Chapter

Penury and Divine Gift

Susan R. Holman

in The Hungry are Dying

Published in print August 2001 | ISBN: 9780195139129
Published online November 2003 | e-ISBN: 9780199834310 | DOI: http://dx.doi.org/10.1093/0195139127.003.0004

Series: Oxford Studies in Historical Theology

 Penury and Divine Gift

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The Cappadocian texts on poverty include an economic construct of the poor as fiscal body, defining themselves according to their penury and being defined as currency and inflationary debt. This chapter considers Basil of Caesarea's homilies 6 and 7, appealing to those with wealth, Gregory of Nazianzus's poem “Adversus opem amantes,” Basil's two sermons on Psalm 14 concerning justice, usury, and debt, Gregory of Nyssa's sermon “Against Usury,” Ambrose of Milan's dependence on Basil in his sermon on Tobit, and the exegetical use of texts on the biblical patriarch Joseph's grain policy in Egypt. These texts illustrate Basil's dominant concern for civic justice and social economic reform to solve the problem of poverty in the community.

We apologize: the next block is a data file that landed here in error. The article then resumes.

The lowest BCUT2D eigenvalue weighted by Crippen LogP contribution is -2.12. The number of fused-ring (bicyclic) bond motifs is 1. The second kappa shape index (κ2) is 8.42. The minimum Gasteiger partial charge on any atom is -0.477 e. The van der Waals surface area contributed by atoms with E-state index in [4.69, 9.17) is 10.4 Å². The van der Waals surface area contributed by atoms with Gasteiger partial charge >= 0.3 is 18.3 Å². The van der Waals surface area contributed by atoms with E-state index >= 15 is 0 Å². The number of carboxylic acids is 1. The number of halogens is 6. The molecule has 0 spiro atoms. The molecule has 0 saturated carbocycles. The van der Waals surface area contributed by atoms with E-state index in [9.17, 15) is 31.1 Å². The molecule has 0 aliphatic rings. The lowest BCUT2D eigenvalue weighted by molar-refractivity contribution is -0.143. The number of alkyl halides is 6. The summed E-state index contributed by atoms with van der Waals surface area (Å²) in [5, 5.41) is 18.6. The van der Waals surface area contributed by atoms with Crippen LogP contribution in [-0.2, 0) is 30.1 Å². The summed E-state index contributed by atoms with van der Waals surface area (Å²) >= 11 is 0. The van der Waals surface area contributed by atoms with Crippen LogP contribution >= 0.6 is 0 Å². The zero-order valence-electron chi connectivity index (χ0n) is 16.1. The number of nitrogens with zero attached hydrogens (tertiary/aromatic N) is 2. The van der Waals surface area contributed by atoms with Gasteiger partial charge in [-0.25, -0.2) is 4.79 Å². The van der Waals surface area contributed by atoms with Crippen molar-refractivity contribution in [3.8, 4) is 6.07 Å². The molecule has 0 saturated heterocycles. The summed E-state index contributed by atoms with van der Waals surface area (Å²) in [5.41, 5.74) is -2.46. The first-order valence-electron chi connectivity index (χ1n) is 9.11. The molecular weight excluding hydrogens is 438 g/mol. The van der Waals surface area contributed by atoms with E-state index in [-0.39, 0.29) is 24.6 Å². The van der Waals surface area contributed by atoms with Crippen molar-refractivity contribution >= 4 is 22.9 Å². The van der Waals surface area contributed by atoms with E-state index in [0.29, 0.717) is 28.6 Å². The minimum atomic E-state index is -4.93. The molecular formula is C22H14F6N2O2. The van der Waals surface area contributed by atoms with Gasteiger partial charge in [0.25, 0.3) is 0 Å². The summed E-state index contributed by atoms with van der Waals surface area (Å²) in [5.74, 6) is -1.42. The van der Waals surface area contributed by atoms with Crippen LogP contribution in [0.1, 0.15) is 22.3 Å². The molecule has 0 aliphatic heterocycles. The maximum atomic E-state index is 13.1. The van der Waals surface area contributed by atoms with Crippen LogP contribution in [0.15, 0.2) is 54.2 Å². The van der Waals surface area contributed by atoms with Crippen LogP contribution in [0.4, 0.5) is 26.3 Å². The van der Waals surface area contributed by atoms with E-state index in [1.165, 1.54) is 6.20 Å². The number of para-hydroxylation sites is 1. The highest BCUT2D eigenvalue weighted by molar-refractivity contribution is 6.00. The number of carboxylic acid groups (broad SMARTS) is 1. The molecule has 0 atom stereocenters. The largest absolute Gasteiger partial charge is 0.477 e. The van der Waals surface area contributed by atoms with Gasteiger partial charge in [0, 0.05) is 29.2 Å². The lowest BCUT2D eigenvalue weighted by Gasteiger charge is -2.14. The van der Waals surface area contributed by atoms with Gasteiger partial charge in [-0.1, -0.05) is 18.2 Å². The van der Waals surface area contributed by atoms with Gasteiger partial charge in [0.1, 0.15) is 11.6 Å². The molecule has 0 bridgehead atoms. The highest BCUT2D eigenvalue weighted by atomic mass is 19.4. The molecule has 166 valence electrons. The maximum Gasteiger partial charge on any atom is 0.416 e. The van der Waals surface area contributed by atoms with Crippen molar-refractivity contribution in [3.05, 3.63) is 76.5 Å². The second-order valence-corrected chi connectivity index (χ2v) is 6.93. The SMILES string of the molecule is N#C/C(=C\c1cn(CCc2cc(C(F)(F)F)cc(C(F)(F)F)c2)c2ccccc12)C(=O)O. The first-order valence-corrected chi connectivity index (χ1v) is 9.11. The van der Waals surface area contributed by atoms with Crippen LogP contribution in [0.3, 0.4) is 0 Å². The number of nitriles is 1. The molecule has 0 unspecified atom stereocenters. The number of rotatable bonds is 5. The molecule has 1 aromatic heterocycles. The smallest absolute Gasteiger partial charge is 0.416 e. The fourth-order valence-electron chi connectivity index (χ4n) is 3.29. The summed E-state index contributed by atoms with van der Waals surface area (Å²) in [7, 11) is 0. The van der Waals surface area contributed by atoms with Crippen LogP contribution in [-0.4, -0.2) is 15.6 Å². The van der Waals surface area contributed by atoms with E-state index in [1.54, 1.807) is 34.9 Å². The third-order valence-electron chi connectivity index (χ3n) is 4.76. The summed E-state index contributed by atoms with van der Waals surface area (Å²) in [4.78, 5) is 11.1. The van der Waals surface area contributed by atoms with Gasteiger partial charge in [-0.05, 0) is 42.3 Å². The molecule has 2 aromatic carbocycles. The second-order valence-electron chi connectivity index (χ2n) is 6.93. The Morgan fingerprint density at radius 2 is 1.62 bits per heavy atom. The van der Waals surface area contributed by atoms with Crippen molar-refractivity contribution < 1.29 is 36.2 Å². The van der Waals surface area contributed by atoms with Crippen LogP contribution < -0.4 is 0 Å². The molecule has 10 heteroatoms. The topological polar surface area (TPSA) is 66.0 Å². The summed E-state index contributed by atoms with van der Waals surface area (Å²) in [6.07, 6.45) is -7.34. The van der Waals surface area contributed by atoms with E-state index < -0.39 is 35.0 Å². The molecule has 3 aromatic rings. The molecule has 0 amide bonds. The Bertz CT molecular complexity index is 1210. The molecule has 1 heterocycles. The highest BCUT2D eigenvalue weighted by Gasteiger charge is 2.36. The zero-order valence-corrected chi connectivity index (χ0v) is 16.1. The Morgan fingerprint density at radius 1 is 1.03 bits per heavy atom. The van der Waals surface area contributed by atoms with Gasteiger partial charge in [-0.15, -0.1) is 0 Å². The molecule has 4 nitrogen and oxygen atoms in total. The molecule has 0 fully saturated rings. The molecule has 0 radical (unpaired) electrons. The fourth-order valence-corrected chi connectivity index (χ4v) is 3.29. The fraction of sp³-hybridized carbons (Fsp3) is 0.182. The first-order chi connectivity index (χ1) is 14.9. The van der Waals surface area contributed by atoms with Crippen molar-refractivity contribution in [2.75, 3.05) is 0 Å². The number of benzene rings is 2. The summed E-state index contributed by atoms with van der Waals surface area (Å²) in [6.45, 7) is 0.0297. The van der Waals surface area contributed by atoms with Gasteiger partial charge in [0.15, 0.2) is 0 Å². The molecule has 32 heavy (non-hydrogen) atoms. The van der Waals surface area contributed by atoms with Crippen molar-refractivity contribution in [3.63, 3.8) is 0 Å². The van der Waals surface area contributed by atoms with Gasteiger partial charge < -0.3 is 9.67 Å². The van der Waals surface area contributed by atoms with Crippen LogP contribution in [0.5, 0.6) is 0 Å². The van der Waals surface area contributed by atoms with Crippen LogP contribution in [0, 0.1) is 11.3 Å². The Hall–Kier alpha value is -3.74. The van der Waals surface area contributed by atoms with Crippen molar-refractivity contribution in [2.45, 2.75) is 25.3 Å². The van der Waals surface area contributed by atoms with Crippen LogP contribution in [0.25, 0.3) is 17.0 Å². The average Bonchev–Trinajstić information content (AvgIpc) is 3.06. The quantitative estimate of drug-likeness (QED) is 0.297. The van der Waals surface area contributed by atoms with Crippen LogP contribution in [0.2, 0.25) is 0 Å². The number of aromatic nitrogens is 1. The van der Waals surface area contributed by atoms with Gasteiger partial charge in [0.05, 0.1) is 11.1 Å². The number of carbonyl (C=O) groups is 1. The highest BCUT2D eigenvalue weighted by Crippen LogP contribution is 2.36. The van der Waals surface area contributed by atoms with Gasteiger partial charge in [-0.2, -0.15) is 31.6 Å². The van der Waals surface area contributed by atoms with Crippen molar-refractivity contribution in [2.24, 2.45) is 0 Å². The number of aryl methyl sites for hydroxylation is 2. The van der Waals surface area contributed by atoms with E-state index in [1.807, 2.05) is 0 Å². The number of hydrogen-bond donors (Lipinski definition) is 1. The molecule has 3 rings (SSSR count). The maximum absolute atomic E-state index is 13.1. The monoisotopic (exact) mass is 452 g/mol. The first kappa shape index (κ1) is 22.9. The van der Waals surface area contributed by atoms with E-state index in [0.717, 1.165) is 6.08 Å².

Keywords: Ambrose of Milan; Basil of Caesarea; debt; Economics; Gregory of Nazianzus; Gregory of Nyssa; Joseph; justice; usury; wealth

Chapter.  20881 words. 

Subjects: Early Christianity

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